Mana Pools is deservedly one of Zimbabwe’s natural gem wildlife destination and the park facilities can become stretched in the main winter season. Mana Pools National Park is situated in the far north of Zimbabwe, in the Zambezi river valley. It is one of the few wilderness areas where it’s possible to explore on foot or by canoe. It’s a pristine, unspoiled paradise, with abundant game, spectacular scenery and an incredible variety of birds.
Mana Pools National Park is 2,196 km² in extent but is part of the 10,500 km² Parks and Wildlife Estate that runs from the Kariba Dam in the west to the Mozambique border in the east. This large area is without physical boundaries and the wildlife is free to move throughout the area – even northwards across the Zambezi River into Zambia, where there are also large wilderness areas set aside for wildlife conservation. The Park is a World Heritage Site and is also part of Zimbabwe’s first biosphere reserve as UNESCO.
Following the land apportionment act of the 1930s, Chief Dandawa and his people were relocated from the Zambezi Valley in 1958 and resettled to the area now called the Rengwe Communal Lands. Only in 1963 was Mana Pools declared a National Park, and it was not until 1988 that the area was declared a UNESCO World Heritage Site. In terms of the archaeological history, forest of ‘petrified’ wood exist not far from Katanga Pan and within the Zambezi Valley. Persons with special interests, especially in the archaeological fields, will travel from all over the world to visit these sites and there is hence a need for the area to be guarded jealousy.
This stretch of the river is named for its four main pools (‘mana’ means ‘four’ in Shona) – Main, Chine, Long and Chisambuk – remnants of channels of the river that stopped flowing years ago. These and smaller seasonal pools further inland hold water year round, drawing all manner of wildlife and waterfowl during the dry season. The ana trees that characterise the floodplain shed their protein-rich pods during this time, providing vital sustenance for many species, particularly elephant. Wildlife viewing is excellent, and birdlife is superb, particularly woodland and riverine species.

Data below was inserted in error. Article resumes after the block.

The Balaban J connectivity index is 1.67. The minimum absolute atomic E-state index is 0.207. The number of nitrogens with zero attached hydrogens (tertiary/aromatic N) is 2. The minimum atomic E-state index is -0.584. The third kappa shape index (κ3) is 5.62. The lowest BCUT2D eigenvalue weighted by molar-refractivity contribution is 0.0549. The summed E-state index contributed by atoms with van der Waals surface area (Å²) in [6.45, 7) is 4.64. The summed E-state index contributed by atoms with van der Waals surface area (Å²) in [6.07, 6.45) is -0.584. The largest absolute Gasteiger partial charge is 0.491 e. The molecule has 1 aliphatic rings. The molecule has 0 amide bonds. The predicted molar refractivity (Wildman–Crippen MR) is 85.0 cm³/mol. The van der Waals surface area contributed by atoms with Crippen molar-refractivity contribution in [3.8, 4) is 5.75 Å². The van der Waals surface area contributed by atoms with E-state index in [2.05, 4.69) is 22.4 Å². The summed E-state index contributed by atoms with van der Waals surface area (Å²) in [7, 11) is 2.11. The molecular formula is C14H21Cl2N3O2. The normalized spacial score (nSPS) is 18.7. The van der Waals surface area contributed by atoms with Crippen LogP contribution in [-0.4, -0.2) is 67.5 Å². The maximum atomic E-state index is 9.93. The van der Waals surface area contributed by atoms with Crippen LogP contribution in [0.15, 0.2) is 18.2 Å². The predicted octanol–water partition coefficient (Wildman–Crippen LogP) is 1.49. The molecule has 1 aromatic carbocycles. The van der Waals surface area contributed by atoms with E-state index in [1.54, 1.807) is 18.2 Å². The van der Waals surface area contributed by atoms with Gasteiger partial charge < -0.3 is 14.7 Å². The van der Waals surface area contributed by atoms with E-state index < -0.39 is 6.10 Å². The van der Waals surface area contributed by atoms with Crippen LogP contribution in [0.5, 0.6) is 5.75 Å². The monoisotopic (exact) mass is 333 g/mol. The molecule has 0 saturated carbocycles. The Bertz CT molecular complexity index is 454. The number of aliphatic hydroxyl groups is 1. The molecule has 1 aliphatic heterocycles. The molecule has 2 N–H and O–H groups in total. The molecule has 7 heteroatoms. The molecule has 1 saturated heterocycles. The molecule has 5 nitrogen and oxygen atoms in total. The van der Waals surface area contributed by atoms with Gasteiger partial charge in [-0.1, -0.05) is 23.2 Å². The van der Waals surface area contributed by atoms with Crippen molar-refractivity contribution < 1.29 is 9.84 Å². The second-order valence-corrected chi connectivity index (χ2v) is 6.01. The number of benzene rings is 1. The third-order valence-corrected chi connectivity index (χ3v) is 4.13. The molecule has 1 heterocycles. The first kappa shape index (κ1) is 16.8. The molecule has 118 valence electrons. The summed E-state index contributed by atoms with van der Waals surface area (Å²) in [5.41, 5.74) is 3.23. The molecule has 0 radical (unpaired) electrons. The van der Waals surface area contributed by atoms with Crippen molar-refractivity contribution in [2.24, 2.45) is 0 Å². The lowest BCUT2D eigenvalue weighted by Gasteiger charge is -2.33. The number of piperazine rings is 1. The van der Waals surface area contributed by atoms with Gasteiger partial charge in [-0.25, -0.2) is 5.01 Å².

During the dry months of May to October, the Mana Pools National Park attracts a high density of big game into the riparian woodlands, which include elephant, hippopotamus, buffalo, greater kudu, eland, zebra, lion, leopard, impala, waterbuck, warthog, baboon groups and vervet monkey groups. The area once had healthy rhino population was decimated by poaching and this led to their translocation to safer areas where they previously existed.
The park is closed during the rainy season from late November until April. From May, animals come from far and wide to drink from the water of the Zambezi, which gets trapped in four pools that form on the flood banks.
1. Unique Park
This national park has been set aside to be kept as wild as possible with only non-invasive, zero-impact tourism allowed. There are no safari lodges, generators, electric fences or other structures associated with safari camps as these are banned by law. All mobile camps must be taken down the day visitors depart to ensure minimal damage to the ecosystem.
2. Birder’s Bliss
With over 380 birds recorded, Mana Pools is a great birding destination. The range of habitats includes woodland, escarpment cliffs and savannah. Waterbirds are well represented along the shore of the Zambezi River and the four pools, which fill up with flood water during the rainy season.
3. Unguided Walks
The park is unique in that self-guided walks amongst many wild animals is offered. The option of hiring a ranger is also available.